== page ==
Warp and Weave

Over and under, over and under. My fingers grapple with the plant fibres, clumsy in their attempt to coordinate. Over and under, over and under. No, not this way, that way, I tell them sternly. After a time they find a fluidity in the circular motion, in the twisting and turning of warp and weave. The thinking frown at my forehead loosens, my body sinking into a slow moving meditation. Alongside the crackle of the campfire, I rest in the weaving rhythm and let the basket slowly but surely, find its shape.

I’ve been basket weaving for years on and off, but rarely do I find the time to sit down for a few consecutive days and finish something. Last week while out on a remote property was one of those precious times, and I grabbed it with both ends of the string.

My co-weaver Kate Rydgeand I travelled to Arnhem land togetherin 2007 to learn weaving atthe MapuruHomelands community. From dawn until well into the night we sat cross-legged with the resident weavers, listening to them chat away in Yolngu as they guided our fingers into their traditional designs. Out on country we learnt to harvest and strip their sacred Pandanus palm, how to dye the fibres with leaves and roots into the brilliant reds, yellows, greens and purples that hung like streamers around our weaving shelter.

Returning to Mapuruannually with her family, Kate has also become a master weaver and collects local plants and dyes for her creations. Amidst her swag of materials I find lomandra, dianella, coastal pandanus, bangalow palm, common water reeds and cabbage tree palm leaves – all abundant in this area. The blood grass root (haemodorum) has transformed many of them into the rich browns and rusty reds that I choose for my dilly bag.Kate starts on a coil and weave handbag for her sister-in-law, and tells me about theweaving workshops she has started offering.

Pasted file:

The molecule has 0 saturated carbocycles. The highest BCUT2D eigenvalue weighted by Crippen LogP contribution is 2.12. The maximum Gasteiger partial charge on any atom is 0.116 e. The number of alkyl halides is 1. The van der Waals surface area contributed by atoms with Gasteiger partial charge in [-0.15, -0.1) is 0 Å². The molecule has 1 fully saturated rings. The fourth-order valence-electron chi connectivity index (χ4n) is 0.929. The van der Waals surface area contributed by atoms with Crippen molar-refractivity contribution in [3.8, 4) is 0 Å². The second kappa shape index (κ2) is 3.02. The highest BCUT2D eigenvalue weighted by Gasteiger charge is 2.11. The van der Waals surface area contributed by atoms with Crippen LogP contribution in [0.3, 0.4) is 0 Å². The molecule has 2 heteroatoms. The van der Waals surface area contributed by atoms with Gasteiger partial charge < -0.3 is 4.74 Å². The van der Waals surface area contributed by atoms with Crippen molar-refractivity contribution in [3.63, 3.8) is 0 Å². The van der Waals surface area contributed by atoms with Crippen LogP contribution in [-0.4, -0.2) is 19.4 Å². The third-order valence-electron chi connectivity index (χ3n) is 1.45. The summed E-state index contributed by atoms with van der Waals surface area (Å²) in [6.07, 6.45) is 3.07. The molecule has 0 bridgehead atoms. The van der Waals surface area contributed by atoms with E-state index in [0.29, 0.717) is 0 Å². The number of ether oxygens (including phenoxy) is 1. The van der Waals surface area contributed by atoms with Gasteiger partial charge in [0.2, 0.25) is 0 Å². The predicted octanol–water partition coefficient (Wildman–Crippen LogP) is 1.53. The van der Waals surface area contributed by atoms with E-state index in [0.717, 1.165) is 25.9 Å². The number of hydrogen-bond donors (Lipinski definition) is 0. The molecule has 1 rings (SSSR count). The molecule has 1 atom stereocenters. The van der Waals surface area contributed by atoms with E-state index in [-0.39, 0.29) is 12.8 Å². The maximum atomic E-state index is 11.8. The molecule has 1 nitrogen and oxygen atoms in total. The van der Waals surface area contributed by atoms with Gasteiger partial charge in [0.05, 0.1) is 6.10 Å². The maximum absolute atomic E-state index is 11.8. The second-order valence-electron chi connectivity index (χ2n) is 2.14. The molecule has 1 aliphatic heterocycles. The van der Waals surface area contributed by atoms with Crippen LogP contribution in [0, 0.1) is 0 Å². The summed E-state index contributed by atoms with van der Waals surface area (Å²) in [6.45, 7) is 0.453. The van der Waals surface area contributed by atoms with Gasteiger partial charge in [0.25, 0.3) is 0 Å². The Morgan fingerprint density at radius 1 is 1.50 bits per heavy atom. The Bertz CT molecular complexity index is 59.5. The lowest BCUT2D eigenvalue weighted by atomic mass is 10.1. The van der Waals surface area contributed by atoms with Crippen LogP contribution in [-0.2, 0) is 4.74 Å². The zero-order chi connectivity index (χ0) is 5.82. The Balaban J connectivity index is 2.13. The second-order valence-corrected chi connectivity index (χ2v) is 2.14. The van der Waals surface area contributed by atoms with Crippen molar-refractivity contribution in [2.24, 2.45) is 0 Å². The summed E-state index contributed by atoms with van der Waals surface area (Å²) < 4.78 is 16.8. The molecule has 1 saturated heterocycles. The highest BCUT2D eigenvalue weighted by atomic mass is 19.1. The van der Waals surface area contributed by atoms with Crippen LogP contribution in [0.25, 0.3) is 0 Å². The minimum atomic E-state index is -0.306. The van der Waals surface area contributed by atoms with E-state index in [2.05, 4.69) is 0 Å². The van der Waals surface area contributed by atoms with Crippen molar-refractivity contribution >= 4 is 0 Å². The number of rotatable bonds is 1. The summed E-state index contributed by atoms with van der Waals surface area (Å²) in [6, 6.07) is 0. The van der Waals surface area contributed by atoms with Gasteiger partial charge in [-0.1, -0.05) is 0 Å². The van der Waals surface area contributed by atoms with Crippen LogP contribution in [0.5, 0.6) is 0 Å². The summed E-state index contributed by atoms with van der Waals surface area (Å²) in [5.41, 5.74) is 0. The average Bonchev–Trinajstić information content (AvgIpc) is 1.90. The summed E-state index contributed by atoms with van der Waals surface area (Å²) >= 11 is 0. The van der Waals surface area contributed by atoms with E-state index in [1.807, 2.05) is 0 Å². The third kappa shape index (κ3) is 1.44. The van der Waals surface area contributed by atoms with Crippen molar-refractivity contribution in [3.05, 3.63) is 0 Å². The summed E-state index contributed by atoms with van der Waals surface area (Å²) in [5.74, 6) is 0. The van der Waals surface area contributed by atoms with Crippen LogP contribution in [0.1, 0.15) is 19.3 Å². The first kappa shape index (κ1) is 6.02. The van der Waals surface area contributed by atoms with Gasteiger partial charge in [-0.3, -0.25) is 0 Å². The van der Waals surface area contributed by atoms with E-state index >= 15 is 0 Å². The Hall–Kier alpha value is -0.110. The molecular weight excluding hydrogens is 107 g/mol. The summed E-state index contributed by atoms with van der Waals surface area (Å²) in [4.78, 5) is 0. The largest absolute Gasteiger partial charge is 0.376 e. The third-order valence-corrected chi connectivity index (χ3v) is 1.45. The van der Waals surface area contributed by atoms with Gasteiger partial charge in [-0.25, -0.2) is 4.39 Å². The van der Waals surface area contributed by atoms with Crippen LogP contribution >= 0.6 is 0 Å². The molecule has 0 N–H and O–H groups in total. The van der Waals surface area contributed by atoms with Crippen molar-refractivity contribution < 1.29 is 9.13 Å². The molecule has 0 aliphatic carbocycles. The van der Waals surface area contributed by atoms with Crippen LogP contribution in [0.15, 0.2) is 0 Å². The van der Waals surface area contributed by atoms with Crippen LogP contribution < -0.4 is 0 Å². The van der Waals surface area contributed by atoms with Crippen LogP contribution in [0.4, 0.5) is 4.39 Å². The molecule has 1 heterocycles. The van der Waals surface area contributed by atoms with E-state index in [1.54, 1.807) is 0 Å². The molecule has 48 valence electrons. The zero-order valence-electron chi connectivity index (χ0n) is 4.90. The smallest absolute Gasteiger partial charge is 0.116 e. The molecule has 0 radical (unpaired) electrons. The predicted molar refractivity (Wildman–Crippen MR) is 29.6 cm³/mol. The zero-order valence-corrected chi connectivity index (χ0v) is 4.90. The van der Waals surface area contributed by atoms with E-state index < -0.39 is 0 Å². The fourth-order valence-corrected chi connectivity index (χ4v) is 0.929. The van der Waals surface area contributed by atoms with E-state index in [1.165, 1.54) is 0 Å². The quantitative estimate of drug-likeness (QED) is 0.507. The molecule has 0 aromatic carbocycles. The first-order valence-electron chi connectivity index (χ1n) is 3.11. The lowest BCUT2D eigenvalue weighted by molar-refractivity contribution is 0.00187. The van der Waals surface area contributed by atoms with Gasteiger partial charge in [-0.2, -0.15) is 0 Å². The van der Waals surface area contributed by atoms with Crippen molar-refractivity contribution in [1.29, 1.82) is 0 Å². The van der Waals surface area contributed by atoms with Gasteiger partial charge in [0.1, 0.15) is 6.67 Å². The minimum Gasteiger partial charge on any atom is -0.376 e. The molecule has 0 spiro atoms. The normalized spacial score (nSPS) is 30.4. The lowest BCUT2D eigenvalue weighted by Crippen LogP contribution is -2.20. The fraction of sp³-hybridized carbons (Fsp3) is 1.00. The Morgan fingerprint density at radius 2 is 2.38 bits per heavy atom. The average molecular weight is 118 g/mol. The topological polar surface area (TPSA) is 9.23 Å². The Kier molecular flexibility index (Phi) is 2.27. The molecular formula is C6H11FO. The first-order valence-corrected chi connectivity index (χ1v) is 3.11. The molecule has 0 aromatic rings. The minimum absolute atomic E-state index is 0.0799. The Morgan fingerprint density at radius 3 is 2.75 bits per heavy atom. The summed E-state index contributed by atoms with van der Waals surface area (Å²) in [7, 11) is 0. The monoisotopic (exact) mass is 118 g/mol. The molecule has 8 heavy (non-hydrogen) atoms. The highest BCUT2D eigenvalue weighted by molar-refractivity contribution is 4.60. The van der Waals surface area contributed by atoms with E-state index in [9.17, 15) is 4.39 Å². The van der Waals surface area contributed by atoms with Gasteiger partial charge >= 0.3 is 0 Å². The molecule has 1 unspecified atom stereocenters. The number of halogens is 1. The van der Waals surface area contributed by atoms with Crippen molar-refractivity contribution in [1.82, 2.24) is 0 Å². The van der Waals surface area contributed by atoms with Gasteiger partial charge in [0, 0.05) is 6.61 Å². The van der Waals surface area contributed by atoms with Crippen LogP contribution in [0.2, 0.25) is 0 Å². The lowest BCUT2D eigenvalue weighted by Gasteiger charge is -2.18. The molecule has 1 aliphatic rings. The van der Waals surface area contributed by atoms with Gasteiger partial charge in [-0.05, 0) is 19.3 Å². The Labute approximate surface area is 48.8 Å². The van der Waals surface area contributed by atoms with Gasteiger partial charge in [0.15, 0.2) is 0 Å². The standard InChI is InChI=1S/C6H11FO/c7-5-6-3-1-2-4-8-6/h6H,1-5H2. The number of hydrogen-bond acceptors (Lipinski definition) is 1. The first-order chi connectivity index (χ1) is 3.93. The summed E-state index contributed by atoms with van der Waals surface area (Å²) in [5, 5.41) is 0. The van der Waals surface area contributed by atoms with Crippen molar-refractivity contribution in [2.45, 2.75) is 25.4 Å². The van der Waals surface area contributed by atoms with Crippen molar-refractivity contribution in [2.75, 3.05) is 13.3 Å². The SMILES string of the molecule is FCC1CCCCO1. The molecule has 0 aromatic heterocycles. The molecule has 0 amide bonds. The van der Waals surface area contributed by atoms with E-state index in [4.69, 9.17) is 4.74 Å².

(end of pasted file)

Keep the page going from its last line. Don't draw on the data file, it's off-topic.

“A group of women weaving together is bliss. It’s one of the most simple and yet ancient practices. You don’t have to do anything, but often find you drop into deep personal conversations – it’s so much easier to listen and be heard.”

“Weaving is also the place I go to for quiet contemplation.”

Almost a spin-off from the process itself is the resulting array of baskets of differing sizes, shapes, techniques and functions.

“I love that I can create something from the local environment that is organic, completely sustainable, straight from the earth, and not just beautiful, but truly of use.”

“You have to know your environment intimately to make a good basket - for me that’s deep nature connection.”

After a few days my dilly bag is pretty much complete, bar the strap. It’s a perfect size to hold my water bottle, but the greater gift is the zen-like calm I am carrying home with me.

Kate’s next weaving course is at Grassy Head on the 2nd and 3rd of April. See Bare Weaving on Facebook for more details.